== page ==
Sunday, February 05, 2017

I Write to Discover by Pamela Mytroen

I highlighted the middle of my story and clicked cut. I could not relate to what the girl was going through. I wanted answers for my own problems. So I asked myself, “What kind of novels would help me right now?”

The more I work with refugees and immigrants, the more I turn to historical fiction to understand how various people groups survived drought and storm, genocide and hatred; to discover what resources they leaned on for endurance. The more the media proclaims the wonders of euthanasia, the more I search for stories that give me enough courage and wisdom to face this national deception. The more I struggle with a wayward child, the more I need to read novels that help me navigate these mysterious waters. And the more I wonder why I married a guy that is completely opposite – he was sure that I would love to drive truck and haul grain while I was sure that I would love to drive a Dodge charger and haul clothes home from The Bay; he was sure that I would enjoy Rogue One, and I was sure that I would enjoy the popcorn  – the more I need to read stories of how married couples achieve harmony in their relationships. I read stories to discover truth and to see where I fit into the big picture.   

While novels must never replace God’s Word as the source of truth, stories – whether in book or movie form – embody the potential to teach truth. And they enrapture me! I take courage from the characters. Liesel (The Book Thief by Marcus Zusak) showed me how to use stories to face down fear. Bella Rossi reminds me not to take life too seriously (Janice Thompson); Brock and Bodie Thoene’s characters have taught me that in the sweep of history, even in the holocaust, there can be deep joy, romance, humour, and the very real presence of God; and Leslie challenged me in my relationship with my husband in the Only Best Place (Carolyne Aarsen). After walking with these characters, I feel stronger and more hopeful. I can fly again.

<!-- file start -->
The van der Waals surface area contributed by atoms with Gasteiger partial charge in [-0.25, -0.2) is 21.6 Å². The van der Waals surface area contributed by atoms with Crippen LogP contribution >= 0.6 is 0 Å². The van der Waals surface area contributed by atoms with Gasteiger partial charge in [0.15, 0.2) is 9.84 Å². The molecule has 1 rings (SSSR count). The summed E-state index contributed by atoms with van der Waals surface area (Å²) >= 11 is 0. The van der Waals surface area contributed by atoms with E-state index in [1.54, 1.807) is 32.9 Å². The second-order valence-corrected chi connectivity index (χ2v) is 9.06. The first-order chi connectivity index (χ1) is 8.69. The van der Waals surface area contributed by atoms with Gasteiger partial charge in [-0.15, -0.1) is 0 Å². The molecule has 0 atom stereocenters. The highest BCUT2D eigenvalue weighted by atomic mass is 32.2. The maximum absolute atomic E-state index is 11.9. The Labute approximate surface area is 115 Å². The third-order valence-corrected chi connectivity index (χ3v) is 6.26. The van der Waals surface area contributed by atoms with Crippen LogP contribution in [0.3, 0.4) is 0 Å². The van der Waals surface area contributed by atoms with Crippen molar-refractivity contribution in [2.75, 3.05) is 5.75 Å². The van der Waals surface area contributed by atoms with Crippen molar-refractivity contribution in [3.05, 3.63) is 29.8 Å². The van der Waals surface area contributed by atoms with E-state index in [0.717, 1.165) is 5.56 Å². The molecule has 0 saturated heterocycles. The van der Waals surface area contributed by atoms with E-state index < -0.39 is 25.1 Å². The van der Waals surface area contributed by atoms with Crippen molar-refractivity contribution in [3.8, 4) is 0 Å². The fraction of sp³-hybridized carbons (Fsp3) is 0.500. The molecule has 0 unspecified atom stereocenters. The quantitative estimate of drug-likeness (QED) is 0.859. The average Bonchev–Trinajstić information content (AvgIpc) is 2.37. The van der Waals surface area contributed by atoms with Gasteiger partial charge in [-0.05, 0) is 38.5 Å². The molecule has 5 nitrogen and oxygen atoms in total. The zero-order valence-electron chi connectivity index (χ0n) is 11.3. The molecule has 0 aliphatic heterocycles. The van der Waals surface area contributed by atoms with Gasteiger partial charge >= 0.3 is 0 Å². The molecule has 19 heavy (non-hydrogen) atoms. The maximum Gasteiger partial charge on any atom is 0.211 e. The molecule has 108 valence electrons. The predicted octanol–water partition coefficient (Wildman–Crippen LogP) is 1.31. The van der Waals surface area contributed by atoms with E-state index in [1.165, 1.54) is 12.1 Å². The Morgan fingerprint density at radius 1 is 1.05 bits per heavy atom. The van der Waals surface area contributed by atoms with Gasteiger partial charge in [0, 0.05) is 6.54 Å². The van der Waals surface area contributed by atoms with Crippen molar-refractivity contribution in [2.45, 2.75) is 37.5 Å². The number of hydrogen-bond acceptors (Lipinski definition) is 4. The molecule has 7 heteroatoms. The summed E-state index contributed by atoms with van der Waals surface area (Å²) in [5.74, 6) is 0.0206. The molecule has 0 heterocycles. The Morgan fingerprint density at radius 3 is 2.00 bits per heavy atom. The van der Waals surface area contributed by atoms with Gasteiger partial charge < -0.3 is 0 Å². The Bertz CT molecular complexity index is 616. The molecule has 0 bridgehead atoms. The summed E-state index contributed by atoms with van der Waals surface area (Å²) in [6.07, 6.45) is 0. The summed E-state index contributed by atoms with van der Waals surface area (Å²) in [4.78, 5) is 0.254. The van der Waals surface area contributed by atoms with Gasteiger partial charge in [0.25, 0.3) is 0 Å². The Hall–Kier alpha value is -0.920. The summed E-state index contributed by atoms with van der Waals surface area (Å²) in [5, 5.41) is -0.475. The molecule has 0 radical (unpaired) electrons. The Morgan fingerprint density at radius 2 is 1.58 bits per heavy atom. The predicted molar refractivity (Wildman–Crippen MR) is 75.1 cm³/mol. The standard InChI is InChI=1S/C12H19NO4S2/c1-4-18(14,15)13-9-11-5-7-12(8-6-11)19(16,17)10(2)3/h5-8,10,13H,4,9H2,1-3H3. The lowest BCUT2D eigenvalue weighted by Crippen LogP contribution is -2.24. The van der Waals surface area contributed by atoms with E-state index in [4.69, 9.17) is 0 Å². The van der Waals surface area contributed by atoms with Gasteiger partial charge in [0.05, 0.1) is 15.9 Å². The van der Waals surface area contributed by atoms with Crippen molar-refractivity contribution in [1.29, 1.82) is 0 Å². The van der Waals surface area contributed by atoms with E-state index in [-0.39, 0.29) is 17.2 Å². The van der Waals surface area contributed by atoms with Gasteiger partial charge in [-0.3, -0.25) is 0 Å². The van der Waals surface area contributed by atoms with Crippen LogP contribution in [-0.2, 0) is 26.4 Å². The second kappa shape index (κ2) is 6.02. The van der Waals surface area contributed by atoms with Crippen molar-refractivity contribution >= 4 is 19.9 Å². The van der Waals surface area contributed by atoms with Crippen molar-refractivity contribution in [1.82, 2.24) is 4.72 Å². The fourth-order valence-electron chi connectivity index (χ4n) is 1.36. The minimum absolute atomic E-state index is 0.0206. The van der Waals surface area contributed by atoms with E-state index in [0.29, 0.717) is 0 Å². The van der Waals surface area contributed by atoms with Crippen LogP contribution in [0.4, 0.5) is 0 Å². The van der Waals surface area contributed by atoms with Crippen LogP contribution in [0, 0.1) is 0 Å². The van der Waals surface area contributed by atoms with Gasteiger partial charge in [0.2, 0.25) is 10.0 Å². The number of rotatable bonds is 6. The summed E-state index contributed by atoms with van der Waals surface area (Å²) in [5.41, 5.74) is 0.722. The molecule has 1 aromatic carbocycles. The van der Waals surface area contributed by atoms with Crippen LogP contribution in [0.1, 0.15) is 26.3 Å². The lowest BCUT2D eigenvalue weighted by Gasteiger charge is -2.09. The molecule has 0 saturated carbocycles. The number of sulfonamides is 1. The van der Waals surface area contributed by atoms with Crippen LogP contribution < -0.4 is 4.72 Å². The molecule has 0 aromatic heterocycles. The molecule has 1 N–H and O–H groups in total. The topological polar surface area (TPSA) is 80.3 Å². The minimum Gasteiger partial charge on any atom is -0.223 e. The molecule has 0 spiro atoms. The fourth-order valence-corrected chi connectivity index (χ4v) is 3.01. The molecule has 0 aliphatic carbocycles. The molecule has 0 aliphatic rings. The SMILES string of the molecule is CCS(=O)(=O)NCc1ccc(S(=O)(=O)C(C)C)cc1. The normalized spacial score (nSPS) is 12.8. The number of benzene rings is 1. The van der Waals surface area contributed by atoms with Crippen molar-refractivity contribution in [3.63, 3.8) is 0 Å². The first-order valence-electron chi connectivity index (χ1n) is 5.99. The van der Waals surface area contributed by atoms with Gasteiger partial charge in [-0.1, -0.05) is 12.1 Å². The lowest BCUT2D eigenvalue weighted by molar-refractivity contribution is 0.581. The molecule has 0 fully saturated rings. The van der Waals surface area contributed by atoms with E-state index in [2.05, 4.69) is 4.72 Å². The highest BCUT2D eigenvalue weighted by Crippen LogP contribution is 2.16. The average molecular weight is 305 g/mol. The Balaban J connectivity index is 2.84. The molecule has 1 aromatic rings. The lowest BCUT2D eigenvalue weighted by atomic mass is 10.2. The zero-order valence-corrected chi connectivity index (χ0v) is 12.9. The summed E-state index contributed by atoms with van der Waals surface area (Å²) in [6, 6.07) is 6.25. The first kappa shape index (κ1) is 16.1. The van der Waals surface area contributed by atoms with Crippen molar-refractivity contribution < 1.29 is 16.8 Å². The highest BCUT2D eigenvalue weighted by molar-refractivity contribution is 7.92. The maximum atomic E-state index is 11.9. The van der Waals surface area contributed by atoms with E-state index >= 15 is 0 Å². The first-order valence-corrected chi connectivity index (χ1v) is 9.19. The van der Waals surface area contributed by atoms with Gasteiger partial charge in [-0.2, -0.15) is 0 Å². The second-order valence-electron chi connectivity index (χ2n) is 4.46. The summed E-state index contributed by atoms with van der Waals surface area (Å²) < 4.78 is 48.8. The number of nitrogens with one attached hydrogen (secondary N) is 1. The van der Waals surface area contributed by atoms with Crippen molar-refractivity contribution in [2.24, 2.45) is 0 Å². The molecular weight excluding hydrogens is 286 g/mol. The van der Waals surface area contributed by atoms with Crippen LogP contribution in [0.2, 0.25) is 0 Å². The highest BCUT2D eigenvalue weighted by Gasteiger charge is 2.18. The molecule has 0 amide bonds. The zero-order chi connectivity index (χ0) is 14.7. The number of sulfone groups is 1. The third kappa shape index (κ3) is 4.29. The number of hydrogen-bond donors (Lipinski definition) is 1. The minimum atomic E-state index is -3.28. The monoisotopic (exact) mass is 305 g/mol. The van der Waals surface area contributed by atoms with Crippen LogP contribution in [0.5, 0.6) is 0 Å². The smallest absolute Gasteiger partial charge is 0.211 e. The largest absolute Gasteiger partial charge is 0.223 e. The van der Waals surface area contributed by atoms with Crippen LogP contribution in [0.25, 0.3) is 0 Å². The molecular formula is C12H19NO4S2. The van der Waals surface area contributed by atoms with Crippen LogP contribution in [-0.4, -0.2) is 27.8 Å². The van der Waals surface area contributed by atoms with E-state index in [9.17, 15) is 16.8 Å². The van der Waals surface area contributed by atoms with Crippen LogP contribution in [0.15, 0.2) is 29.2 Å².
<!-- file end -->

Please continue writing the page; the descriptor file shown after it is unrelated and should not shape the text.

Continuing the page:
So I’m going back to that story with the empty middle. I see a girl strapping on her shield and I hear the scrape of her sword against a stone. She reminds me of myself. She is whispering about her child and praying for her. She is silent about something else, but I can see it in her eyes – she is struggling with depression as she deals with the deception in our media, our laws, and how it is affecting our schools. She is even laughing a little – wait – her husband has asked her to another movie night. I wonder what it is this time. She turns and nods; she is waiting for me to take her on a journey. It might start out with a bang, but get deep and discouraging in the middle. There will be some deep cuts and revisions, but at the end I see a changed girl. She has broken through the enemy line and is standing on the mountain. She is free. 
I will write her story; and I will discover how to live.

Pamela Mytroen

Pam writes short stories, devotional, and human interest for various anthologies and publications. She's figured out how to drive her Dodge Charger, and shop at the Bay, but she's still grinds the odd gear in that grain truck.  


Peter Black said...

Thanks, Pam, for this enjoyable and insightful piece. Yes, it is interesting how our own creative writing teaches us and we learn about life and gain insight into our own lives from the characters and situations we create. ~~+~~

Glynis said...

So well written and so much fun. Love your take on life - fictional or otherwise, popcorn girl! You made me laugh out loud and cry inside as I nodded throughout this post. Nicely said and what a wonderful story you will write as you discover 'how to live'. Well done! :)

Janis said...

Excellent post. Truly enjoyable. Can't wait until you write your story.

Popular Posts